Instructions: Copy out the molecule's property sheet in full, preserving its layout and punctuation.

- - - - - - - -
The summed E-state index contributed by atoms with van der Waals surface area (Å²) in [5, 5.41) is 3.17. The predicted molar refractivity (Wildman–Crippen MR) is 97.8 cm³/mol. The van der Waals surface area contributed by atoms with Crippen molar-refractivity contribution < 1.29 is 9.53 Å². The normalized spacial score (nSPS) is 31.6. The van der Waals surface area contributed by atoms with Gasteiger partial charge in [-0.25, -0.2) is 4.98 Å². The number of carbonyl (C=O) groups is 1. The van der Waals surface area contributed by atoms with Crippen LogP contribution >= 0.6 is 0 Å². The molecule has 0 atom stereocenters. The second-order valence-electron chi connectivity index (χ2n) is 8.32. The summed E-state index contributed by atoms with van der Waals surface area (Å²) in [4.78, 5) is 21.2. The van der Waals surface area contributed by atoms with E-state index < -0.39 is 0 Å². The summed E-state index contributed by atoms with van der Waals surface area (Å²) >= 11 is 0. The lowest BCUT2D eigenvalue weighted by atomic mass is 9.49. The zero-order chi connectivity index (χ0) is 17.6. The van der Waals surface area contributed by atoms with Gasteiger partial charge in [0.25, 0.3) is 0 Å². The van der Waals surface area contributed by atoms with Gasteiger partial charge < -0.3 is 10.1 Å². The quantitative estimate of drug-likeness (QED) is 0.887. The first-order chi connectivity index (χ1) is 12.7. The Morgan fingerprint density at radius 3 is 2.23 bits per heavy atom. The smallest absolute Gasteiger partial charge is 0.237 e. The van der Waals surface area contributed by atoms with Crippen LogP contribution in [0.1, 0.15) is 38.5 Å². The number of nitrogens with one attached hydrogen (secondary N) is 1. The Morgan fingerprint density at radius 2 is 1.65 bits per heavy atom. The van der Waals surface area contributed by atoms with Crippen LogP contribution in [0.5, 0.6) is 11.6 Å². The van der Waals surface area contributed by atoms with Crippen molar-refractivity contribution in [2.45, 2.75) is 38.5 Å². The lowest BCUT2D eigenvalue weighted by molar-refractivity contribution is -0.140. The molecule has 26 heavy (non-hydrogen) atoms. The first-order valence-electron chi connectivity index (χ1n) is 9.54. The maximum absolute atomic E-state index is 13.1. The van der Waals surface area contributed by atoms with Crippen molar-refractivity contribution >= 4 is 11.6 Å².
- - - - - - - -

The summed E-state index contributed by atoms with van der Waals surface area (Å²) in [5, 5.41) is 3.17. The predicted molar refractivity (Wildman–Crippen MR) is 97.8 cm³/mol. The van der Waals surface area contributed by atoms with Crippen molar-refractivity contribution < 1.29 is 9.53 Å². The normalized spacial score (nSPS) is 31.6. The van der Waals surface area contributed by atoms with Gasteiger partial charge in [-0.25, -0.2) is 4.98 Å². The number of carbonyl (C=O) groups is 1. The van der Waals surface area contributed by atoms with Crippen LogP contribution >= 0.6 is 0 Å². The molecule has 0 atom stereocenters. The second-order valence-electron chi connectivity index (χ2n) is 8.32. The summed E-state index contributed by atoms with van der Waals surface area (Å²) in [4.78, 5) is 21.2. The van der Waals surface area contributed by atoms with E-state index < -0.39 is 0 Å². The summed E-state index contributed by atoms with van der Waals surface area (Å²) >= 11 is 0. The lowest BCUT2D eigenvalue weighted by atomic mass is 9.49. The zero-order chi connectivity index (χ0) is 17.6. The van der Waals surface area contributed by atoms with Gasteiger partial charge in [0.25, 0.3) is 0 Å². The van der Waals surface area contributed by atoms with Gasteiger partial charge < -0.3 is 10.1 Å². The quantitative estimate of drug-likeness (QED) is 0.887. The first-order chi connectivity index (χ1) is 12.7. The Morgan fingerprint density at radius 3 is 2.23 bits per heavy atom. The smallest absolute Gasteiger partial charge is 0.237 e. The van der Waals surface area contributed by atoms with Crippen LogP contribution in [0.1, 0.15) is 38.5 Å². The number of nitrogens with one attached hydrogen (secondary N) is 1. The Morgan fingerprint density at radius 2 is 1.65 bits per heavy atom. The van der Waals surface area contributed by atoms with Crippen LogP contribution in [0.5, 0.6) is 11.6 Å². The van der Waals surface area contributed by atoms with Crippen molar-refractivity contribution in [2.45, 2.75) is 38.5 Å². The lowest BCUT2D eigenvalue weighted by molar-refractivity contribution is -0.140. The molecule has 26 heavy (non-hydrogen) atoms. The first-order valence-electron chi connectivity index (χ1n) is 9.54. The maximum absolute atomic E-state index is 13.1. The van der Waals surface area contributed by atoms with Crippen molar-refractivity contribution >= 4 is 11.6 Å².